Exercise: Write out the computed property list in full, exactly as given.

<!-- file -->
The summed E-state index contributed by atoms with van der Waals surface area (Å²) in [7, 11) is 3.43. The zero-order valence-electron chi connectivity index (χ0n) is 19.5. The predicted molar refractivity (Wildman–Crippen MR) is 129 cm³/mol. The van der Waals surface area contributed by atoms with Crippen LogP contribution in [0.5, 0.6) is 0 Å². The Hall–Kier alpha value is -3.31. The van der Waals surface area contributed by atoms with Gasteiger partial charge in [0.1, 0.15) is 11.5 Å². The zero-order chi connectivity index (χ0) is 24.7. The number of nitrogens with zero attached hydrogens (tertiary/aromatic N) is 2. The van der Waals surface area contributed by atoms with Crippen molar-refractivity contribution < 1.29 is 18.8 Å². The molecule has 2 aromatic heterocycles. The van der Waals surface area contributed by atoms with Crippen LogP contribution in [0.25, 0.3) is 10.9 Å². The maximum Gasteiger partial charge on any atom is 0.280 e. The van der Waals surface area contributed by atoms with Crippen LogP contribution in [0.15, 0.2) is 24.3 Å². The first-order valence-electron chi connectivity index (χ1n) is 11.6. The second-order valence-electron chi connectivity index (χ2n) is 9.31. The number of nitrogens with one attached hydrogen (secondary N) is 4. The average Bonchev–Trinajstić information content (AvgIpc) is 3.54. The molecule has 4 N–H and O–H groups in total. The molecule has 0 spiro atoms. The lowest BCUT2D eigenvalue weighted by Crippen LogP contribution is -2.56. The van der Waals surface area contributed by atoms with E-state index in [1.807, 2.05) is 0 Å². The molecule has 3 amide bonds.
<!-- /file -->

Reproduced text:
The summed E-state index contributed by atoms with van der Waals surface area (Å²) in [7, 11) is 3.43. The zero-order valence-electron chi connectivity index (χ0n) is 19.5. The predicted molar refractivity (Wildman–Crippen MR) is 129 cm³/mol. The van der Waals surface area contributed by atoms with Crippen LogP contribution in [0.5, 0.6) is 0 Å². The Hall–Kier alpha value is -3.31. The van der Waals surface area contributed by atoms with Gasteiger partial charge in [0.1, 0.15) is 11.5 Å². The zero-order chi connectivity index (χ0) is 24.7. The number of nitrogens with zero attached hydrogens (tertiary/aromatic N) is 2. The van der Waals surface area contributed by atoms with Crippen molar-refractivity contribution < 1.29 is 18.8 Å². The molecule has 2 aromatic heterocycles. The van der Waals surface area contributed by atoms with Crippen LogP contribution in [0.25, 0.3) is 10.9 Å². The maximum Gasteiger partial charge on any atom is 0.280 e. The van der Waals surface area contributed by atoms with Crippen LogP contribution in [0.15, 0.2) is 24.3 Å². The first-order valence-electron chi connectivity index (χ1n) is 11.6. The second-order valence-electron chi connectivity index (χ2n) is 9.31. The number of nitrogens with one attached hydrogen (secondary N) is 4. The average Bonchev–Trinajstić information content (AvgIpc) is 3.54. The molecule has 4 N–H and O–H groups in total. The molecule has 0 spiro atoms. The lowest BCUT2D eigenvalue weighted by Crippen LogP contribution is -2.56. The van der Waals surface area contributed by atoms with E-state index in [1.807, 2.05) is 0 Å². The molecule has 3 amide bonds.